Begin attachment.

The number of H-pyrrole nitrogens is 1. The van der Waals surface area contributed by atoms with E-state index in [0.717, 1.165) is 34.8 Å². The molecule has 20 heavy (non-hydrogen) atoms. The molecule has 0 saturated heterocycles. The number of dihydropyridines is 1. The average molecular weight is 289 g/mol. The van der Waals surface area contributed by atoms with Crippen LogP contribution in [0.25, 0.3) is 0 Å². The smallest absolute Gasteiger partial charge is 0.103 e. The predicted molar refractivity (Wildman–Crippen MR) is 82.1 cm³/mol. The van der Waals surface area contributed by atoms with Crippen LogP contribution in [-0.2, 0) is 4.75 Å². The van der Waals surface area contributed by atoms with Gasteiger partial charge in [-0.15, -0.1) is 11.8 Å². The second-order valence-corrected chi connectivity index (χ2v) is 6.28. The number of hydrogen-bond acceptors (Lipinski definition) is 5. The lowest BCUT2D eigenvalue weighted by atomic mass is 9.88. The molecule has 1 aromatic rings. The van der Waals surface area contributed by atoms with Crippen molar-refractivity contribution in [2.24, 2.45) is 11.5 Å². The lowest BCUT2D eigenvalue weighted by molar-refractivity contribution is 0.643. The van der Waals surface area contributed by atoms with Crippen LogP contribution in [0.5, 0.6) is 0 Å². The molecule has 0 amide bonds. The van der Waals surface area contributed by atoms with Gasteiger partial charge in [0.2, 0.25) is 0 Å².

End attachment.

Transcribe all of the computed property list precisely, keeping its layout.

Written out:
The number of H-pyrrole nitrogens is 1. The van der Waals surface area contributed by atoms with E-state index in [0.717, 1.165) is 34.8 Å². The molecule has 20 heavy (non-hydrogen) atoms. The molecule has 0 saturated heterocycles. The number of dihydropyridines is 1. The average molecular weight is 289 g/mol. The van der Waals surface area contributed by atoms with Crippen LogP contribution in [0.25, 0.3) is 0 Å². The smallest absolute Gasteiger partial charge is 0.103 e. The predicted molar refractivity (Wildman–Crippen MR) is 82.1 cm³/mol. The van der Waals surface area contributed by atoms with Crippen LogP contribution in [-0.2, 0) is 4.75 Å². The van der Waals surface area contributed by atoms with Gasteiger partial charge in [-0.15, -0.1) is 11.8 Å². The second-order valence-corrected chi connectivity index (χ2v) is 6.28. The number of hydrogen-bond acceptors (Lipinski definition) is 5. The lowest BCUT2D eigenvalue weighted by atomic mass is 9.88. The molecule has 1 aromatic rings. The van der Waals surface area contributed by atoms with Crippen molar-refractivity contribution in [2.24, 2.45) is 11.5 Å². The lowest BCUT2D eigenvalue weighted by molar-refractivity contribution is 0.643. The van der Waals surface area contributed by atoms with Crippen LogP contribution in [0.5, 0.6) is 0 Å². The molecule has 0 amide bonds. The van der Waals surface area contributed by atoms with Gasteiger partial charge in [0.2, 0.25) is 0 Å².